The large joints between the rounds are perfect opportunities for using bottles, rocks, or whatever to help fill the space with something other than mortar. I also used dog bones, shells, vases, a birdhouse, 2x4's, 2x6's and posts. I quickly realized I did not have enough wood rounds to finish the coops and was forced into much improvisation. It is also important to have all your wood laying out so you can pick and choose shapes that fit together and have a good flow. As you progress up the wall be ready to put in your window frames (should you have any) as you reach the desired height. The frames are treated just like the wood rounds. Mortar is shoveled onto the previous course of logs and the frame is pushed into the mortar and securely seated. Once the frame is in position, more mortar is added to each side and begin placing your rounds for the next course always running the mortar up past the halfway point of each round to lock it in place. I also mortared branches into a couple of the courses to act as built in perches, running the branches from one side of the coop to the other. Having thin walls meant that the necks and openings to the bottles are accessible on the inside of the coop--these also offer many perch possibilities since branches can be shoved into the bottle openings.
When I reached the finish height of my walls, I mortared two 2x4's into the top course. This served to lock the walls into position and act as a support for the roof. The two 2x4's were notched in the middle of the board so they would interlock in an X shape with 90 degree angles and retain their four inch depth. Metal lath was wrapped around the ends of the boards that were set in the mortar wall to make sure they would not have the ability to slip and move.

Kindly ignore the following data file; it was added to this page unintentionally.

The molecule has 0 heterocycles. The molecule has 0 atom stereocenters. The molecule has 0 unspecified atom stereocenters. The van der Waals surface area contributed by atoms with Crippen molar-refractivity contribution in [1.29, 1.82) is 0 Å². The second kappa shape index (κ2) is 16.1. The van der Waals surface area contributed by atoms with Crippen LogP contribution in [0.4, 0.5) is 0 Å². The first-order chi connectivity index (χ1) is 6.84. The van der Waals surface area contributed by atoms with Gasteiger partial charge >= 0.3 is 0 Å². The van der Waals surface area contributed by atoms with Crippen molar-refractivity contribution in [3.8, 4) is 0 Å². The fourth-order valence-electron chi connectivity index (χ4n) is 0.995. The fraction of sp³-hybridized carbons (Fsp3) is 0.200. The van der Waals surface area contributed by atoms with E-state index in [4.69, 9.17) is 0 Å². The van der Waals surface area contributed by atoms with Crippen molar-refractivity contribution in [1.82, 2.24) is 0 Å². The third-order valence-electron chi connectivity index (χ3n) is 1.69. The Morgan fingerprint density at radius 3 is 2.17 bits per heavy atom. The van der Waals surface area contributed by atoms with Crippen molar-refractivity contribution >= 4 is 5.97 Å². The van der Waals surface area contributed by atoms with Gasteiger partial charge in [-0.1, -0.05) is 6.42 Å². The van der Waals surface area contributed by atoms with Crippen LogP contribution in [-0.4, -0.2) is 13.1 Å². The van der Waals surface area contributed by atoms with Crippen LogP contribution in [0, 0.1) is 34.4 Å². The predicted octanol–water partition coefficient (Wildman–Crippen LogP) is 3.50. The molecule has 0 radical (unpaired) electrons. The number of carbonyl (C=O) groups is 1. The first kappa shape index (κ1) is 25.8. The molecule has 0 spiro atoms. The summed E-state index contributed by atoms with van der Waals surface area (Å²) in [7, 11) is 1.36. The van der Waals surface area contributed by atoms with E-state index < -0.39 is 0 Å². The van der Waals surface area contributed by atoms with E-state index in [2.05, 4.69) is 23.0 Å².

I would be glad to answer questions and provide tips not found in the books about cordwood construction. It took about two weeks of labor, morning till night, to complete the coop.
Thanks Steve for your detailed explanation of the construction of your coop. It's not only a work of art, it's also a wonderfully crafted example of a functional and secure home for a flock (I doubt that any predator would have any luck getting through those walls)! As Steve described, taking on this coop was a major undertaking, but he has years of experience as a plaster sculptor who creates flowing plaster interior spaces and public art. (Check out the Wave Wall at the Seattle Aquarium--it's his work!) He estimated the cost of the coop at around $500 (2X6's, plywood, glass, roofing materials, sand, cement and lime; the cedar trees were dropped off for free by a tree service after a big storm), but the estimated labor--for two weeks morning til night: $8000!--It pays off to have some awesome skills in a DIY project!
You can view more photos and videos of The Chicken Castle at the City Art Farm by visiting these links:
City Art Farm (facebook)
City Art Farm (website)
City Art Farm (YouTube)
Steve Irish (YouTube)
Cementitious Man (website)
Click on the link below for previous entries in the "Cool Coops!" series...
Do you have a "Cool Coop" you'd like to share? Email me at: RNickols@communitychickens.com
To view what else is happening at our Southwest Missouri property visit the garden-roof coop